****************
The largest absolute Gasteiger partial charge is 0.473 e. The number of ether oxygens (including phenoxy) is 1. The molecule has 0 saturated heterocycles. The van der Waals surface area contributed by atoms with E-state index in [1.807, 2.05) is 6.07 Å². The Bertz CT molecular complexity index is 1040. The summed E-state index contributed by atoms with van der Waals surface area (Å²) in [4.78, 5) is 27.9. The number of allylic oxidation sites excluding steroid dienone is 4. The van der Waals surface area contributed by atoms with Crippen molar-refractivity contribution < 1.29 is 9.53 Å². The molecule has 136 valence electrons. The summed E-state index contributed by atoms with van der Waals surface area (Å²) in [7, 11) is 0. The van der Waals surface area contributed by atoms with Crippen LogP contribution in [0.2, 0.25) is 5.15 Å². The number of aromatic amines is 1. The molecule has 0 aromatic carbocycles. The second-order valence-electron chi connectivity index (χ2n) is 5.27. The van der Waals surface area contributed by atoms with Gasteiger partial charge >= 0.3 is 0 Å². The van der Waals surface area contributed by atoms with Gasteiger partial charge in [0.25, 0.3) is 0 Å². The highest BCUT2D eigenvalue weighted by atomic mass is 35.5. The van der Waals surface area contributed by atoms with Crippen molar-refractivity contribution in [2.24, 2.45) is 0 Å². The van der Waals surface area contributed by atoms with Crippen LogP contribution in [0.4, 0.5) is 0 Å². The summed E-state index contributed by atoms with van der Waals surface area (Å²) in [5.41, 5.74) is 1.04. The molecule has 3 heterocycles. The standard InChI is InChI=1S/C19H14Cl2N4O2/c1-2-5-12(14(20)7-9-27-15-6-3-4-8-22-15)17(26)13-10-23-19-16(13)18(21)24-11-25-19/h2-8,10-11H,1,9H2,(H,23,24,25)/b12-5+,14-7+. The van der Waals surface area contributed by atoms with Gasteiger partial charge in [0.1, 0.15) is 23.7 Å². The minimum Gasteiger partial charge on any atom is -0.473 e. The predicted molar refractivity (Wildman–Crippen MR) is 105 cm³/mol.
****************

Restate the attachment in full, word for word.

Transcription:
The largest absolute Gasteiger partial charge is 0.473 e. The number of ether oxygens (including phenoxy) is 1. The molecule has 0 saturated heterocycles. The van der Waals surface area contributed by atoms with E-state index in [1.807, 2.05) is 6.07 Å². The Bertz CT molecular complexity index is 1040. The summed E-state index contributed by atoms with van der Waals surface area (Å²) in [4.78, 5) is 27.9. The number of allylic oxidation sites excluding steroid dienone is 4. The van der Waals surface area contributed by atoms with Crippen molar-refractivity contribution < 1.29 is 9.53 Å². The molecule has 136 valence electrons. The summed E-state index contributed by atoms with van der Waals surface area (Å²) in [7, 11) is 0. The van der Waals surface area contributed by atoms with Crippen LogP contribution in [0.2, 0.25) is 5.15 Å². The number of aromatic amines is 1. The molecule has 0 aromatic carbocycles. The second-order valence-electron chi connectivity index (χ2n) is 5.27. The van der Waals surface area contributed by atoms with Gasteiger partial charge >= 0.3 is 0 Å². The van der Waals surface area contributed by atoms with Gasteiger partial charge in [0.25, 0.3) is 0 Å². The highest BCUT2D eigenvalue weighted by atomic mass is 35.5. The van der Waals surface area contributed by atoms with Crippen molar-refractivity contribution in [2.24, 2.45) is 0 Å². The van der Waals surface area contributed by atoms with Crippen LogP contribution in [0.4, 0.5) is 0 Å². The summed E-state index contributed by atoms with van der Waals surface area (Å²) in [5.41, 5.74) is 1.04. The molecule has 3 heterocycles. The standard InChI is InChI=1S/C19H14Cl2N4O2/c1-2-5-12(14(20)7-9-27-15-6-3-4-8-22-15)17(26)13-10-23-19-16(13)18(21)24-11-25-19/h2-8,10-11H,1,9H2,(H,23,24,25)/b12-5+,14-7+. The van der Waals surface area contributed by atoms with Gasteiger partial charge in [0.1, 0.15) is 23.7 Å². The minimum Gasteiger partial charge on any atom is -0.473 e. The predicted molar refractivity (Wildman–Crippen MR) is 105 cm³/mol.